Strategies are dynamic in the sense that they must be re-adjusted when major parameters have changed or are on the cusp of change, such as the economic outlook, new market entrants, more stringent legislation, etc.
Not keeping track of these influencing factors would soon render your strategy outdated and even inadequate to face new and unprecedented challenges. A quarterly overview and evaluation of these influencing factors avoids your strategy from becoming out-of-sync with reality and, consequently, missing targets that were set at the start. Different external sources can be consulted to keep track of these influences: trade publications, economic dashboards, technology radars, tech forums, and summits, to name just a few.
However, the most important influences often come from within: strategy changes, financial results, leading-edge products and services launches, R&D, marketing plans, and audit findings. It can be assumed that these can be more easily picked up on the condition that your antennae are set up and active with participation in executive board meetings and management communications.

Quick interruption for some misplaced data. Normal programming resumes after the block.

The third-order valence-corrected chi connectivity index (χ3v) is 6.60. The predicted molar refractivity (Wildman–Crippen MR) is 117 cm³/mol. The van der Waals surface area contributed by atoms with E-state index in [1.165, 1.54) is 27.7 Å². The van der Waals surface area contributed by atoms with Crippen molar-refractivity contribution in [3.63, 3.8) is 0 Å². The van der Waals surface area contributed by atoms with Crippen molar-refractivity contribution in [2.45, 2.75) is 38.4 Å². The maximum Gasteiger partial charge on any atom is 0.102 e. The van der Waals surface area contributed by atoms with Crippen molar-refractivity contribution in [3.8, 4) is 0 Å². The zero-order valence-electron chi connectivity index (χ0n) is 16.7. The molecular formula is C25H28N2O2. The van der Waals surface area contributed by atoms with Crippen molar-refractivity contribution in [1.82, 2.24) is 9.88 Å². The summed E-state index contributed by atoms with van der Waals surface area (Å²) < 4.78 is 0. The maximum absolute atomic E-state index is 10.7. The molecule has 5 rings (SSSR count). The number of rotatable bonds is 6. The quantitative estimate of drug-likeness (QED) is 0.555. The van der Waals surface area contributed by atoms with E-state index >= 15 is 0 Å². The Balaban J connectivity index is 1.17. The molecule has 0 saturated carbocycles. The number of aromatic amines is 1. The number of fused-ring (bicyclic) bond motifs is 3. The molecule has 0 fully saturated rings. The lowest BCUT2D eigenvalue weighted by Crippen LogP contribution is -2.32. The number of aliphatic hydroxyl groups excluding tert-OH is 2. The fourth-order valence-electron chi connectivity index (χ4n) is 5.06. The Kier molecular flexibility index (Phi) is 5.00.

- Identify the internal and external factors that can potentially have an impact on your IT strategy:
o Economic outlook
o New market opportunities
o New market entrants
o Political change
o Ever-tighter legislation
o Failure or success of a service or product
o More in-depth data intelligence
o Mergers and acquisitions
o Expansion into other regions
o New innovative technology
o Talent availability
- Focus on those influences that are most likely to occur and assess the potential impact these can have on your IT organisation and strategy.
- Take note of the those that are most likely to occur and simultaneously have a big impact. Ensure that these are covered during the strategy exercise.
- Keep these on your radar and revise during future strategy meetings, which should ideally be held every quarter.
Partner Xperian BV
Author IT Strategy Cards ©2020